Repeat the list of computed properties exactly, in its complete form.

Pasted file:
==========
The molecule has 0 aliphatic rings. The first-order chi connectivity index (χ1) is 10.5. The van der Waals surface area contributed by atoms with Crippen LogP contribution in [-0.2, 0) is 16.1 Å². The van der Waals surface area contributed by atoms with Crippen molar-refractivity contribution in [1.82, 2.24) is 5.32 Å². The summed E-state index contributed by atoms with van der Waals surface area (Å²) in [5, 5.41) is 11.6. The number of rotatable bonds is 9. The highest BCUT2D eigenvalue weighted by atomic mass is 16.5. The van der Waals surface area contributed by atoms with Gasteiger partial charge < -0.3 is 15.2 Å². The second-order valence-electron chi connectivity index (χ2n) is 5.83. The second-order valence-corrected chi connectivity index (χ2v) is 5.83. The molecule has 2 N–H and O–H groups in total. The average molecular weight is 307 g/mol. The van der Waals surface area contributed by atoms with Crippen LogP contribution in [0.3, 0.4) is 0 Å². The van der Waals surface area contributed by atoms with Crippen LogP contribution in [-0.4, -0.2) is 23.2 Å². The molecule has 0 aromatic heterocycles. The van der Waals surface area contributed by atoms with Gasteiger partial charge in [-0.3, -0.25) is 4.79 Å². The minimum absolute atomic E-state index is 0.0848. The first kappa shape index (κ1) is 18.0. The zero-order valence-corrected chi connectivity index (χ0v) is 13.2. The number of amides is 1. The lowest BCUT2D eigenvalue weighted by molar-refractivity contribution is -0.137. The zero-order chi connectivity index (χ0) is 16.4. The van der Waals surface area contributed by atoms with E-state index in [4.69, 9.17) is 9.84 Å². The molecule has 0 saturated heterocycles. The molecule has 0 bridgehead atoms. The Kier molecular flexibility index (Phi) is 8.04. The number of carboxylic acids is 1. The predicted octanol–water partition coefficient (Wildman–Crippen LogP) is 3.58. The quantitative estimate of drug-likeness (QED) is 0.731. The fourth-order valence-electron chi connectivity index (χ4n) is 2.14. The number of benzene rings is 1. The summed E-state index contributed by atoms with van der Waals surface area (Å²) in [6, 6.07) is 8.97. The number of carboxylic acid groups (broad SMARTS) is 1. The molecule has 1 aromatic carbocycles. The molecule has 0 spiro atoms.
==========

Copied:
The molecule has 0 aliphatic rings. The first-order chi connectivity index (χ1) is 10.5. The van der Waals surface area contributed by atoms with Crippen LogP contribution in [-0.2, 0) is 16.1 Å². The van der Waals surface area contributed by atoms with Crippen molar-refractivity contribution in [1.82, 2.24) is 5.32 Å². The summed E-state index contributed by atoms with van der Waals surface area (Å²) in [5, 5.41) is 11.6. The number of rotatable bonds is 9. The highest BCUT2D eigenvalue weighted by atomic mass is 16.5. The van der Waals surface area contributed by atoms with Gasteiger partial charge < -0.3 is 15.2 Å². The second-order valence-electron chi connectivity index (χ2n) is 5.83. The second-order valence-corrected chi connectivity index (χ2v) is 5.83. The molecule has 2 N–H and O–H groups in total. The average molecular weight is 307 g/mol. The van der Waals surface area contributed by atoms with Crippen LogP contribution in [0.3, 0.4) is 0 Å². The van der Waals surface area contributed by atoms with Crippen LogP contribution in [-0.4, -0.2) is 23.2 Å². The molecule has 0 aromatic heterocycles. The van der Waals surface area contributed by atoms with Gasteiger partial charge in [-0.3, -0.25) is 4.79 Å². The minimum absolute atomic E-state index is 0.0848. The first kappa shape index (κ1) is 18.0. The zero-order valence-corrected chi connectivity index (χ0v) is 13.2. The number of amides is 1. The lowest BCUT2D eigenvalue weighted by molar-refractivity contribution is -0.137. The zero-order chi connectivity index (χ0) is 16.4. The van der Waals surface area contributed by atoms with E-state index in [4.69, 9.17) is 9.84 Å². The molecule has 0 saturated heterocycles. The molecule has 0 bridgehead atoms. The Kier molecular flexibility index (Phi) is 8.04. The number of carboxylic acids is 1. The predicted octanol–water partition coefficient (Wildman–Crippen LogP) is 3.58. The quantitative estimate of drug-likeness (QED) is 0.731. The fourth-order valence-electron chi connectivity index (χ4n) is 2.14. The number of benzene rings is 1. The summed E-state index contributed by atoms with van der Waals surface area (Å²) in [6, 6.07) is 8.97. The number of carboxylic acid groups (broad SMARTS) is 1. The molecule has 1 aromatic carbocycles. The molecule has 0 spiro atoms.